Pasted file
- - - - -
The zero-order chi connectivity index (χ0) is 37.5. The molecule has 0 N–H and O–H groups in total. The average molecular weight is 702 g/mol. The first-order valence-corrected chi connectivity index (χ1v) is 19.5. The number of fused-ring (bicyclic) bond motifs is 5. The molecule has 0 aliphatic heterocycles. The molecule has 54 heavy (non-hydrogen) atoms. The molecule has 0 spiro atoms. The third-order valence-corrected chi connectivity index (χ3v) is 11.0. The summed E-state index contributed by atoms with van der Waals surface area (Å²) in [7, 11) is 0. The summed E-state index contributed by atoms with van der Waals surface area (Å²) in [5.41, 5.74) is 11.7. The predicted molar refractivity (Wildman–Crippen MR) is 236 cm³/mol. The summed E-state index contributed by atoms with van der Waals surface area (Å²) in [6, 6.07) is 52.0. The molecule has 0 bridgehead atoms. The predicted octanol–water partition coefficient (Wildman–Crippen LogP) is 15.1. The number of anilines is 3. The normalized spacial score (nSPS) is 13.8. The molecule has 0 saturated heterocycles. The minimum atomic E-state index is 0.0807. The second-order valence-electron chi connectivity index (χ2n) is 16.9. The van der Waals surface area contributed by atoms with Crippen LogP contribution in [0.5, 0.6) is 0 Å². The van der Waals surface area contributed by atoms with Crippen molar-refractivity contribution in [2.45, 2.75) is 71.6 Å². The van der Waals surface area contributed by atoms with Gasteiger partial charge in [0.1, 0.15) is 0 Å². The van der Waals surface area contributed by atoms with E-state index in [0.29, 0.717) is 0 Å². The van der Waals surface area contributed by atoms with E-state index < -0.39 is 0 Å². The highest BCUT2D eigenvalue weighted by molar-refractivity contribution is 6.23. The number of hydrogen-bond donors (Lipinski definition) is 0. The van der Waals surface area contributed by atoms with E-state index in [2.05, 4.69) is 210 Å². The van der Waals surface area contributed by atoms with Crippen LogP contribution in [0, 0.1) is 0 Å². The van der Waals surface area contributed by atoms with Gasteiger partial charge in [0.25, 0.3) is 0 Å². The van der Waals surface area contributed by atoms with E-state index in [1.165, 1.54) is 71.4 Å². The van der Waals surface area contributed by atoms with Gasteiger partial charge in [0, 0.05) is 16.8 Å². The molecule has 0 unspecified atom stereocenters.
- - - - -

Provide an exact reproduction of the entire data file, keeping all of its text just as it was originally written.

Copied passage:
The zero-order chi connectivity index (χ0) is 37.5. The molecule has 0 N–H and O–H groups in total. The average molecular weight is 702 g/mol. The first-order valence-corrected chi connectivity index (χ1v) is 19.5. The number of fused-ring (bicyclic) bond motifs is 5. The molecule has 0 aliphatic heterocycles. The molecule has 54 heavy (non-hydrogen) atoms. The molecule has 0 spiro atoms. The third-order valence-corrected chi connectivity index (χ3v) is 11.0. The summed E-state index contributed by atoms with van der Waals surface area (Å²) in [7, 11) is 0. The summed E-state index contributed by atoms with van der Waals surface area (Å²) in [5.41, 5.74) is 11.7. The predicted molar refractivity (Wildman–Crippen MR) is 236 cm³/mol. The summed E-state index contributed by atoms with van der Waals surface area (Å²) in [6, 6.07) is 52.0. The molecule has 0 bridgehead atoms. The predicted octanol–water partition coefficient (Wildman–Crippen LogP) is 15.1. The number of anilines is 3. The normalized spacial score (nSPS) is 13.8. The molecule has 0 saturated heterocycles. The minimum atomic E-state index is 0.0807. The second-order valence-electron chi connectivity index (χ2n) is 16.9. The van der Waals surface area contributed by atoms with Crippen LogP contribution in [0.5, 0.6) is 0 Å². The van der Waals surface area contributed by atoms with Crippen molar-refractivity contribution in [2.45, 2.75) is 71.6 Å². The van der Waals surface area contributed by atoms with Gasteiger partial charge in [0.1, 0.15) is 0 Å². The van der Waals surface area contributed by atoms with E-state index in [0.29, 0.717) is 0 Å². The van der Waals surface area contributed by atoms with E-state index < -0.39 is 0 Å². The highest BCUT2D eigenvalue weighted by molar-refractivity contribution is 6.23. The number of hydrogen-bond donors (Lipinski definition) is 0. The van der Waals surface area contributed by atoms with E-state index in [2.05, 4.69) is 210 Å². The van der Waals surface area contributed by atoms with Crippen LogP contribution in [0, 0.1) is 0 Å². The van der Waals surface area contributed by atoms with Gasteiger partial charge in [0.25, 0.3) is 0 Å². The van der Waals surface area contributed by atoms with E-state index in [1.165, 1.54) is 71.4 Å². The van der Waals surface area contributed by atoms with Gasteiger partial charge in [0, 0.05) is 16.8 Å². The molecule has 0 unspecified atom stereocenters.